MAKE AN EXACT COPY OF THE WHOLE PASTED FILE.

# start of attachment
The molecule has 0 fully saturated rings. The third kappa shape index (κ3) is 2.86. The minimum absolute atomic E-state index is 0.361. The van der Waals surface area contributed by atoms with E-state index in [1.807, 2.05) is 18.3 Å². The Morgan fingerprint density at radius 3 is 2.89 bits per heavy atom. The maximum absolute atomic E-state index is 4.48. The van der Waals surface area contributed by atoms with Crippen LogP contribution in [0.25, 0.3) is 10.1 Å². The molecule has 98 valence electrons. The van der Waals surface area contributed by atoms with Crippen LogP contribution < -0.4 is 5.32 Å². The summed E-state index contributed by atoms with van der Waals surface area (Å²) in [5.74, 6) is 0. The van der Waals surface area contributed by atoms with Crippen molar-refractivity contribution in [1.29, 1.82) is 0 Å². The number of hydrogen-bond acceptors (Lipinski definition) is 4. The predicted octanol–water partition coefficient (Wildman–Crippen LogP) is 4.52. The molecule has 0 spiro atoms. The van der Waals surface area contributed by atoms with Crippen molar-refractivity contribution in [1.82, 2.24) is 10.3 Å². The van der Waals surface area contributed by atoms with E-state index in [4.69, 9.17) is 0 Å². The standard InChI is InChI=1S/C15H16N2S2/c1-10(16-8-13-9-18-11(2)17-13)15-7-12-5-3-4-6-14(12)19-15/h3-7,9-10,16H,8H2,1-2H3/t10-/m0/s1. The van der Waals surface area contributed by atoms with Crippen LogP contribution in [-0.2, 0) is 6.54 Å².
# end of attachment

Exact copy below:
The molecule has 0 fully saturated rings. The third kappa shape index (κ3) is 2.86. The minimum absolute atomic E-state index is 0.361. The van der Waals surface area contributed by atoms with E-state index in [1.807, 2.05) is 18.3 Å². The Morgan fingerprint density at radius 3 is 2.89 bits per heavy atom. The maximum absolute atomic E-state index is 4.48. The van der Waals surface area contributed by atoms with Crippen LogP contribution in [0.25, 0.3) is 10.1 Å². The molecule has 98 valence electrons. The van der Waals surface area contributed by atoms with Crippen LogP contribution < -0.4 is 5.32 Å². The summed E-state index contributed by atoms with van der Waals surface area (Å²) in [5.74, 6) is 0. The van der Waals surface area contributed by atoms with Crippen molar-refractivity contribution in [1.29, 1.82) is 0 Å². The number of hydrogen-bond acceptors (Lipinski definition) is 4. The predicted octanol–water partition coefficient (Wildman–Crippen LogP) is 4.52. The molecule has 0 spiro atoms. The van der Waals surface area contributed by atoms with Crippen molar-refractivity contribution in [1.82, 2.24) is 10.3 Å². The van der Waals surface area contributed by atoms with E-state index in [4.69, 9.17) is 0 Å². The standard InChI is InChI=1S/C15H16N2S2/c1-10(16-8-13-9-18-11(2)17-13)15-7-12-5-3-4-6-14(12)19-15/h3-7,9-10,16H,8H2,1-2H3/t10-/m0/s1. The van der Waals surface area contributed by atoms with Crippen LogP contribution in [-0.2, 0) is 6.54 Å².